COMMON NAME: Harris’ hawk (also known as the bay-winged hawk)
SCIENTIFIC NAME: Parabuteo unicinctus
The Harris' hawk is a large, long-tailed, broad-winged hawk about 18 inches long with a wingspan of 43 inches. It has a chocolate-brown head and neck and a short, dark, hooked beak with a yellow cere. The tail is dark (black in adult birds) with a white base and terminal band.
Common in the southwestern United States and most of South America.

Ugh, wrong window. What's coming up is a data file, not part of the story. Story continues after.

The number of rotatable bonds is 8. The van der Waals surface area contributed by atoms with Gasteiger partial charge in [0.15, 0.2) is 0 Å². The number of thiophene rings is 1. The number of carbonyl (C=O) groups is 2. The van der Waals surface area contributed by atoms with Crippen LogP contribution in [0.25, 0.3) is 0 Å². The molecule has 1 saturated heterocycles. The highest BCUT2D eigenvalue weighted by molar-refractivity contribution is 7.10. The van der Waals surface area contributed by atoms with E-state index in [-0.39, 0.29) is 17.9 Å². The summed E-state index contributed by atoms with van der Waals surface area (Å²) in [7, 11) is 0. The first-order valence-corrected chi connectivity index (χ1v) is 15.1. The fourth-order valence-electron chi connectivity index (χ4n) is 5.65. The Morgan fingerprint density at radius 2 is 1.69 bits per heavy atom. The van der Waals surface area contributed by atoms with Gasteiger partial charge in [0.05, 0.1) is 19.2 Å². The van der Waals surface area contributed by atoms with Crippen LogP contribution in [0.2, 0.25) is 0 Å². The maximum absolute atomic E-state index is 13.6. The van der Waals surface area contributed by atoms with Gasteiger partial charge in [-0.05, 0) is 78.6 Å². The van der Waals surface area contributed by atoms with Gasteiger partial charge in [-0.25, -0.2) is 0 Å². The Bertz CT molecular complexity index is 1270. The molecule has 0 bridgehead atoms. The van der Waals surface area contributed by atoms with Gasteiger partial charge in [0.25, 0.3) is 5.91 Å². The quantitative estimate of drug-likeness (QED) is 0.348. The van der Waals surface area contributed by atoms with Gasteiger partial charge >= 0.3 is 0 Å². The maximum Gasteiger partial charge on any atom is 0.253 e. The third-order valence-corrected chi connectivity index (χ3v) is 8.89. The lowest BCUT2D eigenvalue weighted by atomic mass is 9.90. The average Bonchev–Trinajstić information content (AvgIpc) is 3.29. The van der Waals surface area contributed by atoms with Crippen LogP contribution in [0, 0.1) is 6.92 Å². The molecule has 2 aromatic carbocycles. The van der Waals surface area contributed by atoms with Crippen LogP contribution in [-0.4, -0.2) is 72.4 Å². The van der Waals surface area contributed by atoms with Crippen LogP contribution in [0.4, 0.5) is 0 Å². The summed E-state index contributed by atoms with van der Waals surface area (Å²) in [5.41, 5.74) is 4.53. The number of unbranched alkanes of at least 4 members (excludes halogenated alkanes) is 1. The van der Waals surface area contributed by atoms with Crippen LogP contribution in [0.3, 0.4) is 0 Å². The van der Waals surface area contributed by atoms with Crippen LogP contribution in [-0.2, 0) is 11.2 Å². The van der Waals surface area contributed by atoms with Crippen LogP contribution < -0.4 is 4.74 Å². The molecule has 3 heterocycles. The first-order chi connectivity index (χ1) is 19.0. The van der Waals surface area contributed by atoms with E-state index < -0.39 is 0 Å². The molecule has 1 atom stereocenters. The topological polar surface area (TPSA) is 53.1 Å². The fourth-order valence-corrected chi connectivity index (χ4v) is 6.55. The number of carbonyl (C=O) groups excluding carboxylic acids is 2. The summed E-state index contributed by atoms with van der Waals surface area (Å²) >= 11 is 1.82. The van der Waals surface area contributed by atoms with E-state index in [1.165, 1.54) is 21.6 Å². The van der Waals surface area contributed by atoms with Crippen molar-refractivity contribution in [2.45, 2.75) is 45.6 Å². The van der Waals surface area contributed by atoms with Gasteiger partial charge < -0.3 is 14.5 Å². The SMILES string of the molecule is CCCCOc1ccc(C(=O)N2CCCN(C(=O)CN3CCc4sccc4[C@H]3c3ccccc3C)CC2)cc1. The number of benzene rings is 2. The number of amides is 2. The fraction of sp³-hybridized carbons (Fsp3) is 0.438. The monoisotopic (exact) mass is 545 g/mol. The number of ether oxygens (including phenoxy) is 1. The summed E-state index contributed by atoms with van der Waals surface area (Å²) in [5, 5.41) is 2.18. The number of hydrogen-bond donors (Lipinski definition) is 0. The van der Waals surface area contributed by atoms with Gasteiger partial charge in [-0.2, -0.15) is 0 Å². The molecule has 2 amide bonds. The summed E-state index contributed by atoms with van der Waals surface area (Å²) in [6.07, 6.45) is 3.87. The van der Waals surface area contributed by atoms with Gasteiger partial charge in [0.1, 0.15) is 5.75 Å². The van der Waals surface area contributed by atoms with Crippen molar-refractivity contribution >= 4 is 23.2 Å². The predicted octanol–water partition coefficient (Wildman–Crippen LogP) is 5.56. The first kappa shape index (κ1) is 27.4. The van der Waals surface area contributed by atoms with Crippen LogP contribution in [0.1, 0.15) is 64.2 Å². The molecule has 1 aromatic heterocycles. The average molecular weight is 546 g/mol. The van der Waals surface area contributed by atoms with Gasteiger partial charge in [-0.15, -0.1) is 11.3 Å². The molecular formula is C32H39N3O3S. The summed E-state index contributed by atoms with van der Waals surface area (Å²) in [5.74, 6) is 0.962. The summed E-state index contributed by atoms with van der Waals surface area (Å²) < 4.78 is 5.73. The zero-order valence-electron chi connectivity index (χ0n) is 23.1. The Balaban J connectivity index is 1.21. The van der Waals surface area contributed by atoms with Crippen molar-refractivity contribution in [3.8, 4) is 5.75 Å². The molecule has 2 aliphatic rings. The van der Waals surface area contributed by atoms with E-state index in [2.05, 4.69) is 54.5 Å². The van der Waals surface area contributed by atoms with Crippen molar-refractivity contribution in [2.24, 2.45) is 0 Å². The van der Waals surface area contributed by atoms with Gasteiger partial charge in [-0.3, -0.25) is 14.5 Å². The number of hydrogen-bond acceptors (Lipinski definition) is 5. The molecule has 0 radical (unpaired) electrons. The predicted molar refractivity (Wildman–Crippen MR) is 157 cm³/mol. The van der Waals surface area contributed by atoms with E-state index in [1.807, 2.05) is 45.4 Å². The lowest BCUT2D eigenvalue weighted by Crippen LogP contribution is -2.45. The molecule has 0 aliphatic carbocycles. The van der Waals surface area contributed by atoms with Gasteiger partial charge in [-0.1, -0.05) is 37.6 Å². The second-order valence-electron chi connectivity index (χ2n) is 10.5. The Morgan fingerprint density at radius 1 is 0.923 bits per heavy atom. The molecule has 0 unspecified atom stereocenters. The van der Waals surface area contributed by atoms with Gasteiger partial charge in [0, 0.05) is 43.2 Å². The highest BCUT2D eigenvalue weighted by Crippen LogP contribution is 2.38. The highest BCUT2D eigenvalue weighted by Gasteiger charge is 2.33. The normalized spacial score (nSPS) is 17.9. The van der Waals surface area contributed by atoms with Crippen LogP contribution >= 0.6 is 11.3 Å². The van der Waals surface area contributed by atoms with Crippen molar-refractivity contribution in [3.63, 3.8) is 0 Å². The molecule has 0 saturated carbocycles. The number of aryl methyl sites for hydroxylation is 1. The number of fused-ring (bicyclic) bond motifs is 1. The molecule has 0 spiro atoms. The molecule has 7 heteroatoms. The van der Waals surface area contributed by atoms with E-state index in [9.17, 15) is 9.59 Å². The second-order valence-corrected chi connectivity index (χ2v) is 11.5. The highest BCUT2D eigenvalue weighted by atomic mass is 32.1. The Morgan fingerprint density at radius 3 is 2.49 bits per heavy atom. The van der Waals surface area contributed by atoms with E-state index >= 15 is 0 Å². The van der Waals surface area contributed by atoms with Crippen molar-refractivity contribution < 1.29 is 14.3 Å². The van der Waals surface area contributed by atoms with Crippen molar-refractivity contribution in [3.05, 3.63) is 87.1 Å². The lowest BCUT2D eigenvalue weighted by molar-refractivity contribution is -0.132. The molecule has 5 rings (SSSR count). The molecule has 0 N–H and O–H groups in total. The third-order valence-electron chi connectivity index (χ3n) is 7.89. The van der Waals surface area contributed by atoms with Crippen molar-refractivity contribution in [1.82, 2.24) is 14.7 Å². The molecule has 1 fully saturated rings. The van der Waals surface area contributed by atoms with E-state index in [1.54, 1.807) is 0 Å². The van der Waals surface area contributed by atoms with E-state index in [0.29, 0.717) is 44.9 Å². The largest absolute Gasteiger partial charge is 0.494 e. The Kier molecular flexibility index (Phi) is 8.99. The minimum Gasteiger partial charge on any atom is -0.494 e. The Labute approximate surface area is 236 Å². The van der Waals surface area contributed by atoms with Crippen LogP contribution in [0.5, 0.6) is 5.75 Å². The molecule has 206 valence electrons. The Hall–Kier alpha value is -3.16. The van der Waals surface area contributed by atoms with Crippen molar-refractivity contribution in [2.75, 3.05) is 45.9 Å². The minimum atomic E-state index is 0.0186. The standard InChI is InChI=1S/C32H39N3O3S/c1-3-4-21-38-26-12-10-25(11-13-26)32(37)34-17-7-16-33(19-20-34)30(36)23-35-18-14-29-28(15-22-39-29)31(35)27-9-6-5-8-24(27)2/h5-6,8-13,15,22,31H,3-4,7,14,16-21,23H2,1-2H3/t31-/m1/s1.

Sparse woodland or semi-desert
They build a simple platform nest of sticks, twigs, weeds, and roots, lined with moss or similar material. The nest is rarely more than 30 feet above the ground. The clutch consists of two to four eggs. Incubation is 33 to 36 days.
Mainly small to medium-sized rodents. It is also known to take birds—often in flight—lizards, insects, and mammals up to the size of a full-grown rabbit. There is some evidence that it also eats carrion when prey is in short supply.
This bird is common in its range. There is evidence that the species is spreading northward into the United States.